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Sacred in Morocco: the Fes Music Festival

  • Maureen Valentine
  • 31 May 2011

Morocco is the perfect place to consider when planning a travel itinerary around a musical event like no other. Every year, the World Sacred Music Festival in Fes promises a diverse range of musical acts and fills the famous Fes medina (aka Fes el-Bali) in a celebration of cultural exchange and rhythms that spans all nationalities and beliefs.

Gotipua dancers of Raghurajpur Heritage Village at the 2010 World Sacred Music Festival in Fes, Morocco

The young Gotipua dancers of Raghurajpur Heritage Village showed off their impressive acrobatic moves at the 2010 World Sacred Music Festival in Fes, Morocco. These dances date back to the 16th century and are dedicated to Lord Krishna. Photo courtesy of Frederic Poletti

It’s a unique gathering of the international music community. Musicians from all corners of the planet converge upon the spiritual city of Fes (in 2011, from June 3rd through June 11th) for tantalising feasts of music, culture and, of course, mouthwatering Moroccan food.

A Celebration of Human Spirit

The Fes Music Festival began in 1994 to commemorate the anniversary of the birth of Jallaludin Rumi, a 13th-century poet, sage and spiritual guide who taught of universal love and community.

The original aim of the festival was to highlight the musical talent of the Arab world, which had previously been underrepresented in the international music scene. Initially therefore open to the traditions only of the three main monotheistic religions, this world music happening today welcomes all religions and creeds. The Dalai Lama even opened the festival in 1999, testament to the celebration of human spirit that guides it.

Fes Encounters

From its modest grassroots and volunteer origins, this event of musical understanding has grown into a much higher and more dynamic level of community cooperation, so much so that in 2000, the event organisers looked beyond music. In roundtable debates known as the ‘Fes Encounters’, they assembled intellectuals, philosophers, economists, social activists and religious leaders to discuss world issues.

The Royal Cambodian Ballet at the 2010 World Sacred Music Festival in Fes, Morocco

At the 2010 World Sacred Music Festival in Fes, Morocco, the Royal Cambodian Ballet entranced viewers with the melodic movements of Khmer classical dance that usually acts out traditional Cambodian stories or epic poems. Photo courtesy of Frederic Poletti

The discussions from past years have revolved around topics such as ‘Our heritage cities: reflections of an ancient world or an imaginative resource for the future?’ and ‘How can culture and spirituality become levers that change our attitude towards the environment?’. The focus of the 2011 gatherings will be ‘Wisdoms of the world’ under the banner of ‘One Soul for Globalisation’.

New in 2011

The 2011 festivities will once again push new boundaries and bring together an eclectic mix of surprises for both newcomers and regular festival attendees.

For concerts, there will be two main stages between which revellers can flow during the 10-day event: the intimate setting of the Batha Museum and the larger arena of the Bab Makina palace courtyard. In addition, the Dar Tazi palace will host the famous Sufi nights, and the Bab Boujloud, with its famous 11th-century tiled gate, will be the site of many free concerts. There will also be loads of educational activities, exhibitions, cultural performances and workshops.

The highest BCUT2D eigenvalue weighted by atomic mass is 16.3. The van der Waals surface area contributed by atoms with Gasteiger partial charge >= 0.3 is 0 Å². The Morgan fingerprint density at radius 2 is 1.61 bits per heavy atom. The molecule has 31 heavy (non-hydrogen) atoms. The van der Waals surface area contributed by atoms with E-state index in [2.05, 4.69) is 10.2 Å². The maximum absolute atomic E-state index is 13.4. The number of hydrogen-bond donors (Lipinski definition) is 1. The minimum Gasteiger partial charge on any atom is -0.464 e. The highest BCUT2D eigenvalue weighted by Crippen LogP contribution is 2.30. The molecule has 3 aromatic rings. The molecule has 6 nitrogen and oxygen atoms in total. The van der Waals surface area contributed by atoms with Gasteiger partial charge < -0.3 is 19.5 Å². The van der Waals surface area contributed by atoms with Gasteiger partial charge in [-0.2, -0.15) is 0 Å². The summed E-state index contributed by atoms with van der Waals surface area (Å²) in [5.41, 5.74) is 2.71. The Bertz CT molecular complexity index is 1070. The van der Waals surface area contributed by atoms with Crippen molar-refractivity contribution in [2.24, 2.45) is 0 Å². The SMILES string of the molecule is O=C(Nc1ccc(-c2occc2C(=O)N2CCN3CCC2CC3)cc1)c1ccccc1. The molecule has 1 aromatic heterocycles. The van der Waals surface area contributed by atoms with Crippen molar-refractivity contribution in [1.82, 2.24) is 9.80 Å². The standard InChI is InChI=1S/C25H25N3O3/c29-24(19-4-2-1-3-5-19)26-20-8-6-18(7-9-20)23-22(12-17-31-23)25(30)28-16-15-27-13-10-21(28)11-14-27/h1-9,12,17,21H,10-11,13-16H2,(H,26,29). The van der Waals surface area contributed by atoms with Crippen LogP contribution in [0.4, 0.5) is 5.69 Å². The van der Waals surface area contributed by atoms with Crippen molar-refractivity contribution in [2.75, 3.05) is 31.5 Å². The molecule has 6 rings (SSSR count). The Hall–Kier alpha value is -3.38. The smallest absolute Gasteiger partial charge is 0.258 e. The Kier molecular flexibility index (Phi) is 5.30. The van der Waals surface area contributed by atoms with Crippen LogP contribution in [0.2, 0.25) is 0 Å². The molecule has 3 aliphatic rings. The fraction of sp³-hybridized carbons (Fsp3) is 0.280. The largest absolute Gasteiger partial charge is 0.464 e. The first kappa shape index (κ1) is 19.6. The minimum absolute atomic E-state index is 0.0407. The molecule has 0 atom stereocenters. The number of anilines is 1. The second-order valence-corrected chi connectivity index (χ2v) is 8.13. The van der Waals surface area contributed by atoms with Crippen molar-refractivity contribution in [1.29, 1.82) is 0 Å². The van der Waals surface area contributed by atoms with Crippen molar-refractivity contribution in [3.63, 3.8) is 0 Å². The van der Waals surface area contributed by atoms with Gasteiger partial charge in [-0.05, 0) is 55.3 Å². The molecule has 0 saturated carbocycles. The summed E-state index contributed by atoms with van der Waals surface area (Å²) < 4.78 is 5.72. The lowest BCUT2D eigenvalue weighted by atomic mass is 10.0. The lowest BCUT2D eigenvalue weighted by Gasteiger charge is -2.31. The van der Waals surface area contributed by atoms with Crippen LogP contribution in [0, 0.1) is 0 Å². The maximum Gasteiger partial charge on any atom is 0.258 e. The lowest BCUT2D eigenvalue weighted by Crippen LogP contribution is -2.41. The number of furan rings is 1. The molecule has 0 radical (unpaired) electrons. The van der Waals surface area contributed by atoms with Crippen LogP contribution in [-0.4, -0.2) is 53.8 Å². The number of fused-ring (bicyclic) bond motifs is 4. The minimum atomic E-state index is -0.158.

Sufi Rhythms

The pride of this particular music festival is how the traditional Sufi rhythms of Morocco have developed a platform for more modern groups to showcase their musical interpretations, and all in the setting of the spiritual city of Fes.

Tanzanians at the the African Spirit night of the 2010 World Sacred Music Festival in Fes, Morocco

During the African Spirit night of the 2010 World Sacred Music Festival in Fes, Morocco, Tanzanian rhythms took stage at the Bab Al Makina. Photo courtesy of Frederic Poletti

Little can compare to listening to an artist such as Ben Harper or the Syubbanul Akhyar Esemble from Indonesia right next to the ever-bustling Fes marketplace, where camel-selling and rug-haggling have been carried on for centuries.

 

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Maureen Valentine

Maureen Valentine graduated from North Carolina State University in 2007 with a major in Animal Science and has since been travelling and living in various locales around the world. She is currently based out of Hanoi, Vietnam and has been working with the WHL Group for more than a year.
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Africa, architecture & landmarks, cities, festivals & events, fine arts, holy sites, local knowledge, Morocco, music, Northern Africa,

2 Responses to “Sacred in Morocco: the Fes Music Festival”

  1. Wow…….. this is a great article and great event. I hope you can join us. Even if it is the last minute, we will be more than happy to accommodate your wishes.

  2. Ben P Jones says:

    It will be great to go with our Fes and Meknes partners to this event. We should be there for the opening together!

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